The big picture: Mozilla's problems seem to keep coming as it struggles to build out a more diverse product and service portfolio in an effort to diversify its revenue model. Meanwhile, the company relies heavily on business deals with Google to fund its operation and product development. 2020 has already been a turbulent year for the browser maker, and as new legal proceedings against Google move forward, the years ahead may be even tougher, as Mozilla could get caught in the middle.

Yesterday, we learned of the massive, landmark antitrust case the Department of Justice is bringing against Google for alleged monopolistic practices in search. The news brings back shades of the past, when Microsoft was in the antitrust hot seat over Windows and Internet Explorer in the late 1990s.

It isn't a surprise that Google maintains lucrative deals with partners such as Mozilla and Apple in order to secure its search engine as the default option in web browsers like Firefox and Safari. The amount Google is willing to pay is in the magnitude of billions every year.

Mozilla is striving to diversify its revenue streams, but it's becoming clear it can't play both sides of the fence anymore

However, these practices have long been scrutinized and the new DOJ antitrust lawsuit specifically calls these deals out as "generally using monopoly profits to buy preferential treatment for its search engine on devices, web browsers, and other search access points, creating a continuous and self-reinforcing cycle of monopolization."

As expected, Google showed up to fervently refute the lawsuit, calling it "deeply flawed." More interestingly, however, is Mozilla showing up with its own defensive stance. After all, this isn't Mozilla's first rodeo with antitrust and anti-competitive lawsuits -- Mozilla and its Netscape Navigator browser were a key part of the case against Microsoft in the nineties.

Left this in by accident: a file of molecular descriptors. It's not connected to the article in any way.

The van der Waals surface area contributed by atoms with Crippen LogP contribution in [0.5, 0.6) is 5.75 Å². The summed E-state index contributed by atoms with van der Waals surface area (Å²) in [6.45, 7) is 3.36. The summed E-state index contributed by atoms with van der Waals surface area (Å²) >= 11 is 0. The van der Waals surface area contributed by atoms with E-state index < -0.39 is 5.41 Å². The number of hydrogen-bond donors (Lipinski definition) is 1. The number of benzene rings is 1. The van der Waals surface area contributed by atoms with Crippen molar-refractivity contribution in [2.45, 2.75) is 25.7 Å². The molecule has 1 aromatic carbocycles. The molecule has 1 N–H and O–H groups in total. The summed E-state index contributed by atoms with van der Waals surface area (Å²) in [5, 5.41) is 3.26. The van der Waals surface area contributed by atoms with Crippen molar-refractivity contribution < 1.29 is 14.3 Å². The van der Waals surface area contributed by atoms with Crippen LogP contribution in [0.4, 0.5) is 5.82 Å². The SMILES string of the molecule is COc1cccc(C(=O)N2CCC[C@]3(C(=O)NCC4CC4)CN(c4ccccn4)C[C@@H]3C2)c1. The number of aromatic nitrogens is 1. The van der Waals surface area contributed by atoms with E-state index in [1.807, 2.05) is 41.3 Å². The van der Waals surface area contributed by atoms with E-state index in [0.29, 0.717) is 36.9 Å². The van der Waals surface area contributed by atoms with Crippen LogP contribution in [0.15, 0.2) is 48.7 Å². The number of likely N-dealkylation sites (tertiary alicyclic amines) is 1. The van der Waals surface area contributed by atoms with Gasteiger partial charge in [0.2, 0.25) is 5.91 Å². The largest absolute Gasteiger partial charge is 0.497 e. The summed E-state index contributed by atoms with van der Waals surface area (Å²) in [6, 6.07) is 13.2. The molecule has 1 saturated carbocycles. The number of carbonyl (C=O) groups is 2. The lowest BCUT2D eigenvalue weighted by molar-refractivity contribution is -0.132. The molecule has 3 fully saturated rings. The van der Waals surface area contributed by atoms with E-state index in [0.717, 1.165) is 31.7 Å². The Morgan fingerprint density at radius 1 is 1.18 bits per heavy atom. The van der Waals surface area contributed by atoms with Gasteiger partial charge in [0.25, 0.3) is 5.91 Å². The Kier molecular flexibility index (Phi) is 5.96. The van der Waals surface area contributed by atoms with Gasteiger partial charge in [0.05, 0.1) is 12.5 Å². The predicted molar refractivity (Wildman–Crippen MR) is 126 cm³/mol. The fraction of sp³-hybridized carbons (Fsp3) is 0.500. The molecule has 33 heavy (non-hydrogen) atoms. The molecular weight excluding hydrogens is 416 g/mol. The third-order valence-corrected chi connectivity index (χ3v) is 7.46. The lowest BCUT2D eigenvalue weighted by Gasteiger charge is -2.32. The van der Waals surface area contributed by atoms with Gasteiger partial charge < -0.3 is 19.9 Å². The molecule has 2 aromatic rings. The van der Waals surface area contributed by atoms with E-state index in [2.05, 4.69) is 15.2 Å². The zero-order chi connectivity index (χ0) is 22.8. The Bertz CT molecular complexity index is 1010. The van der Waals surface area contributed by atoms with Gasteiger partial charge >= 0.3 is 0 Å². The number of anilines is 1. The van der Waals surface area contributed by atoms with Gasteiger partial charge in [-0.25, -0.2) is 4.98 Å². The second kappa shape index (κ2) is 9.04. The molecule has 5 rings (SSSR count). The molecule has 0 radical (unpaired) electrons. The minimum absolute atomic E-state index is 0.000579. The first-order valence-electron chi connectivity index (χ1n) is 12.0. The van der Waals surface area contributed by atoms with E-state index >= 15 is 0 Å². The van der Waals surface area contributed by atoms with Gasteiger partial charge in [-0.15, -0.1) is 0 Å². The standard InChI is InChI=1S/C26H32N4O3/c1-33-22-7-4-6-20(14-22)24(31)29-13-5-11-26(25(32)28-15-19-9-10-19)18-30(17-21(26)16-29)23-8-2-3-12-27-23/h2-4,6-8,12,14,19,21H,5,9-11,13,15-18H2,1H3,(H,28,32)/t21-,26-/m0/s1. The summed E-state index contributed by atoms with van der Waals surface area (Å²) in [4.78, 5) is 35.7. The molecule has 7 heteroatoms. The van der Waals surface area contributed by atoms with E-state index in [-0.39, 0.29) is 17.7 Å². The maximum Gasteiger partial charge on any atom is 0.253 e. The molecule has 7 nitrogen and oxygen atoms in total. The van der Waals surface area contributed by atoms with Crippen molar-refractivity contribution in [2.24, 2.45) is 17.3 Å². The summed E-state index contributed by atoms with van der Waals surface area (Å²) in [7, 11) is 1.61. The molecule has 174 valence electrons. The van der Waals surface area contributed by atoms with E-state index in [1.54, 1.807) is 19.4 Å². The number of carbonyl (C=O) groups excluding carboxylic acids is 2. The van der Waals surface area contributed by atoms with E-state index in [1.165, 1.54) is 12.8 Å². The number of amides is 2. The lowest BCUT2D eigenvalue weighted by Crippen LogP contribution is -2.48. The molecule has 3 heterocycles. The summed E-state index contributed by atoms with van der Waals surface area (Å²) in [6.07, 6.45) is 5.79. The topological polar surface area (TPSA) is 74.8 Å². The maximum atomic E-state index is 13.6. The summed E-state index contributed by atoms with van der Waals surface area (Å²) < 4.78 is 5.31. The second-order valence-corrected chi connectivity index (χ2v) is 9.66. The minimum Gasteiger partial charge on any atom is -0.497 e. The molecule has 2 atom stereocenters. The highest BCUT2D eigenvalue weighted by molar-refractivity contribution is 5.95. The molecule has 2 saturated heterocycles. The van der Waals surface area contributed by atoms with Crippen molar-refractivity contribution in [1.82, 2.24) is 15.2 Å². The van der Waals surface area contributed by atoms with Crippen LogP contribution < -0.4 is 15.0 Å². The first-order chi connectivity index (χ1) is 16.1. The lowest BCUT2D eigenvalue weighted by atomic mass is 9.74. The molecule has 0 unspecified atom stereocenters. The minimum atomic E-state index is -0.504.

Mozilla shared its reaction to Google's antitrust lawsuit in a blog post...

In this new lawsuit, the DOJ referenced Google’s search agreement with Mozilla as one example of Google’s monopolization of the search engine market in the United States. Small and independent companies such as Mozilla thrive by innovating, disrupting and providing users with industry leading features and services in areas like search. The ultimate outcomes of an antitrust lawsuit should not cause collateral damage to the very organizations – like Mozilla – best positioned to drive competition and protect the interests of consumers on the web.

Mozilla is in an interesting position. On the one hand, it often paints itself as the anti-Google, championing privacy and consumer choice. Yet, at the same time, it relies on something of a symbiotic partnership with the search giant for a significant part of its revenue stream. Mozilla is striving to diversify its revenue streams, but it's becoming clear it can't play both sides of the fence anymore.

Google and Mozilla's recently renewed partnership is estimated to be worth as much as $450 million per year, through 2023. Take into account that Mozilla has recently suffered rounds of layoffs and has already ceded browser market share to Microsoft's Edge, and it becomes clear why Mozilla is concerned about being caught as collateral damage in the DOJ's lawsuit against Google.

Making things even more precarious is just how much Mozilla depends on its partnership with Google.

In 2018, 91% of Mozilla's revenue came from deals with search engine providers, primarily Google. As this lawsuit progresses, it could very well fray the agreements Google has with Apple, as well as other phone and browser makers.

Image credit: Koshrio K, Michael Vi